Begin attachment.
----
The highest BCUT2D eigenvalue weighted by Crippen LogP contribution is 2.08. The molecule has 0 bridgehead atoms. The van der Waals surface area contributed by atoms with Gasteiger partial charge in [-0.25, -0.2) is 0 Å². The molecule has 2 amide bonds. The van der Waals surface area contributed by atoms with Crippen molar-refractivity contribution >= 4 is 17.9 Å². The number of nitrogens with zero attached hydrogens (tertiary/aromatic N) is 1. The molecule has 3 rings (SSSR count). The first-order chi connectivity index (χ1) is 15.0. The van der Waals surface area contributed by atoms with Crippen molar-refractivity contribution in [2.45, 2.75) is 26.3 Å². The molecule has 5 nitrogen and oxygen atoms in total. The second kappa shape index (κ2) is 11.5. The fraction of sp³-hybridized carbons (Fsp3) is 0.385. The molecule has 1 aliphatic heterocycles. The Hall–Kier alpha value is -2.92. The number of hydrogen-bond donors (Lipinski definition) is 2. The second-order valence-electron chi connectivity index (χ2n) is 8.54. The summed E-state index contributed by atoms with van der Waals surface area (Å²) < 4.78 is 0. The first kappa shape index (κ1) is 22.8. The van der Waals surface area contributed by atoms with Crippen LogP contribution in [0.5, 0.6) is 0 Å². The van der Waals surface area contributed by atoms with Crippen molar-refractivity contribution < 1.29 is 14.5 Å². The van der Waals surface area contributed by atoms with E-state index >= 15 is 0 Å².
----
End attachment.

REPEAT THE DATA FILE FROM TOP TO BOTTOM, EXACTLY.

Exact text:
The highest BCUT2D eigenvalue weighted by Crippen LogP contribution is 2.08. The molecule has 0 bridgehead atoms. The van der Waals surface area contributed by atoms with Gasteiger partial charge in [-0.25, -0.2) is 0 Å². The molecule has 2 amide bonds. The van der Waals surface area contributed by atoms with Crippen molar-refractivity contribution >= 4 is 17.9 Å². The number of nitrogens with zero attached hydrogens (tertiary/aromatic N) is 1. The molecule has 3 rings (SSSR count). The first-order chi connectivity index (χ1) is 15.0. The van der Waals surface area contributed by atoms with Crippen molar-refractivity contribution in [2.45, 2.75) is 26.3 Å². The molecule has 5 nitrogen and oxygen atoms in total. The second kappa shape index (κ2) is 11.5. The fraction of sp³-hybridized carbons (Fsp3) is 0.385. The molecule has 1 aliphatic heterocycles. The Hall–Kier alpha value is -2.92. The number of hydrogen-bond donors (Lipinski definition) is 2. The second-order valence-electron chi connectivity index (χ2n) is 8.54. The summed E-state index contributed by atoms with van der Waals surface area (Å²) < 4.78 is 0. The first kappa shape index (κ1) is 22.8. The van der Waals surface area contributed by atoms with Crippen LogP contribution in [0.5, 0.6) is 0 Å². The van der Waals surface area contributed by atoms with Crippen molar-refractivity contribution < 1.29 is 14.5 Å². The van der Waals surface area contributed by atoms with E-state index >= 15 is 0 Å².